He couldn't even make it to work.
He came back to complain three more times.
- Damn right, I said it.
- Thank you, sir.
Helen Farmer couldn't get a ten-month-old pothole fixed.
Grace Wright couldn't get an access ramp at her building.
The list is endless.
The "I'll look into its" are endless.
This is a complicated job, and I will have a lot to learn.
But I can promise you this.
I will never let them take eight of your bus stops
just because they leave you with three.
I will fight side by side with you for better schools, fair housing and for more jobs.
I will fight to make sure that your snow gets plowed in the winter, and if it doesn't, I will do more than just "look into it."
I swear to God that I will show up, and I will shovel it with you.
Take a chance on me.
Take a chance on the man with the shovel.
Take a chance! Take a chance!
Take a chance. Take a chance.
Ah. That was wonderful food. Right, Kev?
- Ex... Wonderful. Excellent.
- (SPEAKS VIETNAMESE)
Um, I'd really like to show you something, if that's okay.
(TRUNG TRANSLATING IN VIETNAMESE)
- Is that man your father?
- Yeah. Yeah, yeah, yeah.
That's my dad. Um, he spent some time here in this village
- when he was in Vietnam.
His father used to sneak in the fence every week to visit him and his mother.
Your father was VC?
Our fathers fought each other.
You recognize him?
Well, uh, what about her, huh?
My father never spoke of her, but he's got all these photographs of her.
Do you recognize her?
He does not know her.
She does not live here.
You make American television.
- Make people laugh.
Yeah, yeah, yeah, yeah.
Something like that. I do...
Do-do you... Are you sure?
One more look, you don't...
My father was an actor of sorts.
That is, he was very good at pretend.
When he would sneak back to visit, he never told us he was a soldier, off fighting a deadly war.
He would say he was off exploring distant lands.
He would describe magical places he had been.
Places where the sky was green and animals spoke.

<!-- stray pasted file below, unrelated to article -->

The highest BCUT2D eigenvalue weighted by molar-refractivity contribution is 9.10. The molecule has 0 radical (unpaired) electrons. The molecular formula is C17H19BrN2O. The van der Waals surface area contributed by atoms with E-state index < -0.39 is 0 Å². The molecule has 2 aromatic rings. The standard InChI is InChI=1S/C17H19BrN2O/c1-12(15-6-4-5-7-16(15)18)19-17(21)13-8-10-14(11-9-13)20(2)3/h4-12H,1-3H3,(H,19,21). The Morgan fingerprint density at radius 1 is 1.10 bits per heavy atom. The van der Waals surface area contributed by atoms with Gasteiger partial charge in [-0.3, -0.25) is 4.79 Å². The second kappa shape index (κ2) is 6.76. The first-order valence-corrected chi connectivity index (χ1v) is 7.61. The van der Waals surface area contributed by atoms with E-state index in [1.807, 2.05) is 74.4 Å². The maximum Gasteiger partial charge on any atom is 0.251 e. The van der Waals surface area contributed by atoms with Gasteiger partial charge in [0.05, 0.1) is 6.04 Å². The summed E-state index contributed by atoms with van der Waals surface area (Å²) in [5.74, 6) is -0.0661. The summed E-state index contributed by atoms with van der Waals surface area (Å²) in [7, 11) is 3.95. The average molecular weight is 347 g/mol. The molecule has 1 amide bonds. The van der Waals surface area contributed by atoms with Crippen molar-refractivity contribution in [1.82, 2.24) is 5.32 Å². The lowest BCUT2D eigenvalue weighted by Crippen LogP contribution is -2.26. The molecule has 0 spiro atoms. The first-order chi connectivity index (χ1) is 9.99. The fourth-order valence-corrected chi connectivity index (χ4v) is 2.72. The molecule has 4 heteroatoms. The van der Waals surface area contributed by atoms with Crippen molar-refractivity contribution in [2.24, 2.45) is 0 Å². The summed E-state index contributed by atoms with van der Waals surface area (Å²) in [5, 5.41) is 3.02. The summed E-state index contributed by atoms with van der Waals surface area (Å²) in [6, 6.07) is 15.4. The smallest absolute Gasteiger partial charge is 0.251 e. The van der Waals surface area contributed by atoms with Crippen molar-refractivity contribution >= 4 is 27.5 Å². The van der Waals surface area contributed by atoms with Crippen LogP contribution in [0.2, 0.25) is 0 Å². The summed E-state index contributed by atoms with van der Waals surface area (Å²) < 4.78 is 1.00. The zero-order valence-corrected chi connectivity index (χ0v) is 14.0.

He was a good actor. Maybe like you.
Our fathers were enemies, but they were not so different.
They both hid their war stories.
They both pretended to be okay for their children.
And now, here we sit, happy, healthy, sharing a meal in a place where our fathers once fought.
It may not be the answer you're looking for, but maybe it's the answer to something bigger.
There you go.
Sorry, this is my last one.
Wow. I can't believe we handed out all those fliers.
I have this pain in my wrist.
And my neck.
And my back.
Ugh, I've had it since I was in my s.
I have this theory that I used to keep all of my emotions so bottled up that... it started to affect my body.
I lost a child.
I buried that real deep.
I never talked about it, ever.
And I kept some secrets from my husband, too.
And from your father. (SIGHS)
But you know that.
I'm not proud of that.
At first, it started out with... a headache, or an upset stomach.
But eventually, oh, I started to ache all the way into my bones.
And I don't want that for you, sweetheart.
I'm not saying that you have to go and have a conversation you're not ready to have.
You talk to your parents when you decide the time is right.
You're my first grandbaby, and I love you so much.
I just don't want you to become an old woman, like me, carrying around ibuprofen in your purse like candy.
Welcome to Harvard.
Or the Harvard of the San Fernando Valley, aka Encino Community College.
What are we doing here?
...you've always said that you wanted to finish school.
I think the time is now.
Look, I-I know that we're terrified, but not buying into this pregnancy isn't gonna make it any less scary, and it's not gonna make it hurt any less if something goes wrong.
You're right, it won't.
Kate, we're gonna be parents.
We have six months to jump a bunch of hurdles before our life becomes consumed by poop and naps.
And do not say that my life is already consumed by poop and naps, even though it is.
Look, you get this degree, and I think it closes a loop for you that's been open for far too long.
Better yet, I think it makes you smile.
And when you smile, the world is a better place. See?
The world just got a little better.
And that is the smile I want us to have when we talk about our kid from now on.
That's the smile our kid is going to inherit from you.
...who is coming, safely and in good health.
So, what do you say?
Where's the bursar's office?
What's a bursar?
The person that you pay to enroll.
Mm... I don't think that's a word.
Yes, it's a word.
I don't have a college degree, and I know that.
You Serena'd the crap out of that debate.
- I kind of did, didn't I?
Yeah, you really did.
I'm hearing lots of positive feedback.
All right, so why are you guys staring at me like my breath stinks?